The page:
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And yes, I paid a lot of attention to the Bath Maine-built 1906 Mary E, but that’s because I haven’t seen her in 9 years . . . obviously I was looking in the wrong places.  Click here and scroll for a photo of Mary E in Greenport almost 9 years ago.

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Harvey was there.  Scroll here for one of my favorite photos of the 1931 Harvey, cutting through the pack at the 2013 tugboat race.

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The 1885 Pioneer was there. Click here for a sail I did on Pioneer a few years back.

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A raft of small boats clustered yet kept orderly.

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The 1935 Enticer  . . . well, enticed, spectators as a platform.

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as did a range of people movers. 

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including the 1983 Arabella.

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The captain of the heavyweight out there, the 2014 Eric McAllister, treaded lightly through the crowd.

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Of course, out in the mist along the Jersey side there are more heavyweights, a Moran tug and its huge NCL gem.

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And as for my ride, Monday morning it was earning money going for a load of scrap.

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Another tall old ship that might have been present–the 1928 Bivalve NJ-based A. J. Meerwald had other missions to perform.

All photos by will Van Dorp.  And for photos of some of the people on the boro who were working during the race, check out NYMediaBoat’s blog post.

 

 

So were the words of a bold attendant to Queen Victoria when the royal yacht was bested by a strange-looking upstart vessel from the former colonies called America.  As the Queen revealed her ignorance of the rules, I too must confess that–like a an inhabitant recently retrieved from a remote island and watching a MLB or NFL game for the first time–I was largely unaware of what I was seeing.  No matter, I enjoyed it and hope you enjoy these photos.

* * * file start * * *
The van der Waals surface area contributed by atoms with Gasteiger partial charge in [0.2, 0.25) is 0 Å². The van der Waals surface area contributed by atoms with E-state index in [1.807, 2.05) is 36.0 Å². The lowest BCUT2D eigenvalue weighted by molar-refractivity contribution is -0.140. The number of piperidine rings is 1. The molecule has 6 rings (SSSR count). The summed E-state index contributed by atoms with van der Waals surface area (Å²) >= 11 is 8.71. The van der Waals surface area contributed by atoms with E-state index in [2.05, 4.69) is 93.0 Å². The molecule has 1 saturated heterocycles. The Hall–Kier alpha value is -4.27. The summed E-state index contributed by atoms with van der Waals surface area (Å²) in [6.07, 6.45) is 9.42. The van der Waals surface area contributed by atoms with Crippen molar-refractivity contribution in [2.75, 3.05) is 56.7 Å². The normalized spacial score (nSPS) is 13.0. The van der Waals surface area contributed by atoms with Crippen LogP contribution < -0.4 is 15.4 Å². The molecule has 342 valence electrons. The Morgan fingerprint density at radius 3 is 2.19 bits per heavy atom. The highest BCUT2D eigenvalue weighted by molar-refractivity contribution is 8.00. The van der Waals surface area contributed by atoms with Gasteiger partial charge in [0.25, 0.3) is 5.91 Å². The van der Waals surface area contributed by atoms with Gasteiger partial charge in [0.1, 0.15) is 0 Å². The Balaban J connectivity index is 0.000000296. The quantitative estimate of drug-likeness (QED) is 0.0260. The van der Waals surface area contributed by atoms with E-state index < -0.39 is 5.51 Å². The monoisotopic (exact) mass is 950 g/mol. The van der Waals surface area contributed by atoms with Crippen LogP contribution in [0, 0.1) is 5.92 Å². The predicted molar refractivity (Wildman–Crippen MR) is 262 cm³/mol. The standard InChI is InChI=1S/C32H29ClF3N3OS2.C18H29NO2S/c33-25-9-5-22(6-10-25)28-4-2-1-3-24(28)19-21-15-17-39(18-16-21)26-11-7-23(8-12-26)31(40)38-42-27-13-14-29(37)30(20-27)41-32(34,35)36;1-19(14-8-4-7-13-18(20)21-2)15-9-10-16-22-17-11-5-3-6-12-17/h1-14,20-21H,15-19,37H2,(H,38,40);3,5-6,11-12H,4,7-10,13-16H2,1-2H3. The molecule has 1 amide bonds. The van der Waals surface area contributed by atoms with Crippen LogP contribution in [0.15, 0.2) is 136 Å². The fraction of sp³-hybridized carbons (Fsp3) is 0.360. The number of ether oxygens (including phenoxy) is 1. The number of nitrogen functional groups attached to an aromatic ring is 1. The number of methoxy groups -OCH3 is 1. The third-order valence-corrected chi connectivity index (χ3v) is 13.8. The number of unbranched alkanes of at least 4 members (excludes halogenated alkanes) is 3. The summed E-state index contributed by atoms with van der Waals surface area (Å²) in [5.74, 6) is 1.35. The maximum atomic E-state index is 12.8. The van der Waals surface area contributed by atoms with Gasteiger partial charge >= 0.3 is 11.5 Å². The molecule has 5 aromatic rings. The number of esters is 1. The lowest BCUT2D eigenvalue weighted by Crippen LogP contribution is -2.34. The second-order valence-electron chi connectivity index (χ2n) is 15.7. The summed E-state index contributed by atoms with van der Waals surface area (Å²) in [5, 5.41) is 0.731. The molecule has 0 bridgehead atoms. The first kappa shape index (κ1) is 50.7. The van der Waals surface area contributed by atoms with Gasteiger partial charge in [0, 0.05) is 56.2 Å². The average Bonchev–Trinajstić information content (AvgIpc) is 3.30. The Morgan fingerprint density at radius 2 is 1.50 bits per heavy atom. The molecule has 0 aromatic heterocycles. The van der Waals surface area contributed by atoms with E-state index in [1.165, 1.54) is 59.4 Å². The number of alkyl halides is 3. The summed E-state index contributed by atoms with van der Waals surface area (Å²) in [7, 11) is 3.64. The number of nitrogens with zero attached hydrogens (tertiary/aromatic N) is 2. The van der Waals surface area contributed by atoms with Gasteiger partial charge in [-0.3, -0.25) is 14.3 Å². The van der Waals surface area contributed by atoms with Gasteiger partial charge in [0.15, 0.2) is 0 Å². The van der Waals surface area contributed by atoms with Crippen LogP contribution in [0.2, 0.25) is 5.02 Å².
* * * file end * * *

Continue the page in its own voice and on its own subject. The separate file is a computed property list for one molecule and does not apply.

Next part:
First, the muster. If you want the instructions, click here.

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It certainly appears the Japanese boat here is being towed.  Is this to demonstrate the foiling or train for it?  Here’s an explanation of how these 3000-pound vessels fly .. . or foil.

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If it seems that all the boats are identical except for the sponsors, you’re right.

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The logo at the top of all the mainsails is for Louis Vuitton.  Can someone explain why a trunk maker chooses to sponsor this race?   Isn’t it somewhat like an Indy car race sponsored by Victorias Secret, Epifanes,  or Penguin Books?

No matter, notice the throngs along the shore and the ledge of the building to the left?  I think of the third and fourth paragraphs from Moby Dick:

“Go from Corlears Hook to Coenties Slip, and from thence, by Whitehall, northward. What do you see?—Posted like silent sentinels all around the town, stand thousands upon thousands of mortal men fixed in ocean reveries. Some leaning against the spiles; some seated upon the pier-heads; some looking over the bulwarks of ships from China; some high aloft in the rigging, as if striving to get a still better seaward peep. But these are all landsmen; of week days pent up in lath and plaster—tied to counters, nailed to benches, clinched to desks. How then is this? Are the green fields gone? What do they here?

But look! here come more crowds, pacing straight for the water, and seemingly bound for a dive. Strange! Nothing will content them but the extremest limit of the land; loitering under the shady lee of yonder warehouses Battery Park City will not suffice. No. They must get just as nigh the water as they possibly can without falling in. And there they stand—miles of them—leagues. Inlanders all, they come from lanes and alleys, streets avenues—north, east, south, and west. Yet here they all unite. Tell me, does the magnetic virtue of the needles of the compasses of all those ships attract them thither?”

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The answer to that last question, it seems, is Yup!

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I’m intrigued by this power cat .  .  .  the timing vessel.  Is its work called telemetry?  Anyone tell me more about what instrumentation it contains?   I’m wondering if this will be the official timer for the larger boat race next year in Bermuda.